[Milton-L] Milton & Lilith

Bob Blair bblair48 at yahoo.com
Wed Apr 20 08:48:27 EDT 2011


Macdonald's _Lilith_ is available as a Project Gutenberg text at http://www.archive.org/stream/lilitharomance01640gut/lilth10.txt

Bob
--- On Tue, 4/19/11, Salwa Khoddam <skhoddam at cox.net> wrote:

> From: Salwa Khoddam <skhoddam at cox.net>
> Subject: Re: [Milton-L] Milton & Lilith
> To: "John Milton Discussion List" <milton-l at lists.richmond.edu>
> Date: Tuesday, April 19, 2011, 9:04 PM
> This Lilith figure is so
> intriguing.  In the passage from Lewis's LWW cited by
> Jameela (which slipped my mind, rather embarrassing since I
> just finished a book on The Chronicles of Narnia--coming out
> in June, 2011, published by Winged Lion Press), Lewis
> continues to say that Lilith was one of the Jinn (a spirit
> in Islamic mythology who appears in animal or human
> form)  and from the other side of her ancestry she
> comes from the giants.  Paul Ford in Companion to
> Narnia writes that Lilith is "A female demon of both
> Babylonian Mythology and the Hebrew tradition, who murders
> newborn babies, harms women in chldbirth, and haunts
> wildernesses on the lookout for children" (286). Sin in PL
> seems rather tame in comparison, but then Sin is an
> allegorical figure.
> About the influence of George MacDonald's Lilith on Lewis's
> White Witch,
> Glen GoodKnight suggests that there is an influence, but
> that Lewis in LWW emphasized her hatred of humanity and her
> child stealing rather than her attractiveness.  I
> haven't read MacDonald's Lilith yet.
> Best Wishes,
> Salwa
> 
> Salwa Khoddam, Ph.D.
> Professor of English, Emerita
> Oklahoma City University
> 2501 N. Blackwelder
> OKC, OK  73106
> Phone:  405-208-5127
> Email:  skhoddam at cox.net
> ----- Original Message ----- From: "Jameela Lares" <Jameela.Lares at usm.edu>
> To: "John Milton Discussion List" <milton-l at lists.richmond.edu>
> Sent: Tuesday, April 19, 2011 10:12 AM
> Subject: RE: [Milton-L] Milton & Lilith
> 
> 
> Lewis himself identifies a connection with Lilith,
> actually.  In "What Happened after Dinner" in _The
> Lion, the Witch, and the Wardrobe_, Mr. Beaver says of the
> White Witch, "she comes of your father Adam's . . . first
> wife, her they called Lilith" (page 81 in my edition).
> 
> What I am not sure about is how much of Lewis's mention has
> to do with George MacDonald's book, Lilith (1895). Much, I
> imagine, as Lewis was influenced by MacDonald.
> 
> Jameela Lares
> Professor of English
> The University of Southern Mississippi
> 118 College Drive, #5037
> Hattiesburg, MS  39406-0001
> 601 266-4319 ofc
> 601 266-5757 fax
> ________________________________________
> From: milton-l-bounces at lists.richmond.edu
> [milton-l-bounces at lists.richmond.edu]
> On Behalf Of Salwa Khoddam [skhoddam at cox.net]
> Sent: Tuesday, April 19, 2011 9:15 AM
> To: John Milton Discussion List
> Subject: Re: [Milton-L] Milton & Lilith
> 
> Thank you, Larisa.  This is one of the most helpful
> sources on Lilith.  Some critics see a relationship
> between her and The White Witch in The Lion, the Witch, and
> the Wardrobe.
> Best,
> Salwa
> 
> Salwa Khoddam, Ph.D.
> Professor of English, Emerita
> Oklahoma City University
> 2501 N. Blackwelder
> OKC, OK  73106
> Phone:  405-208-5127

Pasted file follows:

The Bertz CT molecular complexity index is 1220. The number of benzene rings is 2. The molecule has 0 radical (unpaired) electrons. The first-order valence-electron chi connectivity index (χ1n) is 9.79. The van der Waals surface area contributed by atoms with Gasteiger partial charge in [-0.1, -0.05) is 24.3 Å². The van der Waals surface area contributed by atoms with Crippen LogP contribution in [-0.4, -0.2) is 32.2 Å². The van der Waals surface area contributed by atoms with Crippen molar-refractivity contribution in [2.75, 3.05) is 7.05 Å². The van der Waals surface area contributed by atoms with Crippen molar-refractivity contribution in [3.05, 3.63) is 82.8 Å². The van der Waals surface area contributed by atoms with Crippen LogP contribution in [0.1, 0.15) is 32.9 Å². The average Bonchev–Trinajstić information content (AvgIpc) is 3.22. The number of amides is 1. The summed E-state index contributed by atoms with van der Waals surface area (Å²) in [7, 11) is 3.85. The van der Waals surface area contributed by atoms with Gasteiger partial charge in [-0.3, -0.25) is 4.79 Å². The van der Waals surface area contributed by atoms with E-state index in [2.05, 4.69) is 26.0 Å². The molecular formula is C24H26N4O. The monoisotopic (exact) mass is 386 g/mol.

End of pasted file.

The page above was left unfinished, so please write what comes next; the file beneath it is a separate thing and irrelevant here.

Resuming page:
> Email:  skhoddam at cox.net<mailto:skhoddam at cox.net>
> ----- Original Message -----
> From: Zámbóné Kocic Larisa<mailto:larisa at lit.u-szeged.hu>
> To: 'John Milton Discussion List'<mailto:milton-l at lists.richmond.edu>
> Sent: Tuesday, April 19, 2011 3:55 AM
> Subject: RE: [Milton-L] Milton & Lilith
> 
> Dear Ryan,
> 
> I have for some time entertained the notion myself, but
> after an in-depth research I discarded it as baseless 
> – the best one can come up with are conjectures. I doubt
> not, that Milton knew the story, but he obviously had no use
> for it in his epic.  I would say that Lilith plays
> greater role among his readers, especially those of the 18th
> and 19th century, who certainly wished to see Sin as
> prefiguring or embodying Lilith (Fuseli’s painting of the
> Lapland witches comes readily into one’s mind, and indeed,
> the Night-Hag part – „Lur’d with the smell of infant
> blood” – from Milton’s extended simile does resemble
> Lilith, however, it is worth noting that Milton is comparing
> not so much Sin with the Night-Hag, but rather the
> Hellhounds surround Sin with those following the Night-Hag).
> If you student wishes to pursue this matter, I would
> recommend Amy Scerba online article on Lilth, in which she
> does make a passing remark to Milton identifying his Sin
> („Snakie Sorceress [2.724]) to Lilith:
> http://feminism.eserver.org/theory/papers/lilith
> I hope this was of some help.
> Best,
> 
> Larisa Kocic-Zambo
> 
> 
> From: Ryan Paul [mailto:ryanspaul at gmail.com]
> Sent: Monday, April 11, 2011 8:51 PM
> To: John Milton Discussion List
> Subject: [Milton-L] Milton & Lilith
> 
> Dear E-Miltonists:
> 
> A student asked me about Lilith and whether Milton knew her
> story or was influenced by it. I assume that Milton was well
> aware of the story, but I have no idea if his works, PL or
> otherwise, make any references to her. A scan through the
> index of Shoulson's Milton and the Rabbis did not turn up
> any mention of her, and the only mention I could find in a
> (very cursory) web search of Milton scholarship turned up a
> brief aside in Denis Saurat's 1922 article "Milton and the
> Zohar," where he suggests that perhaps the character of Sin
> was based on the Lilith legend. All this suggests to me that
> Milton simply wasn't interested in her story, but I wanted
> to check with the list to see if any of you either knew of
> scholarship on the subject or had your own theories about
> her role in shaping Milton's theology or poetry.
> 
> Thanks in advance for any thoughts.
> 
> Best,
> Ryan Paul
> 
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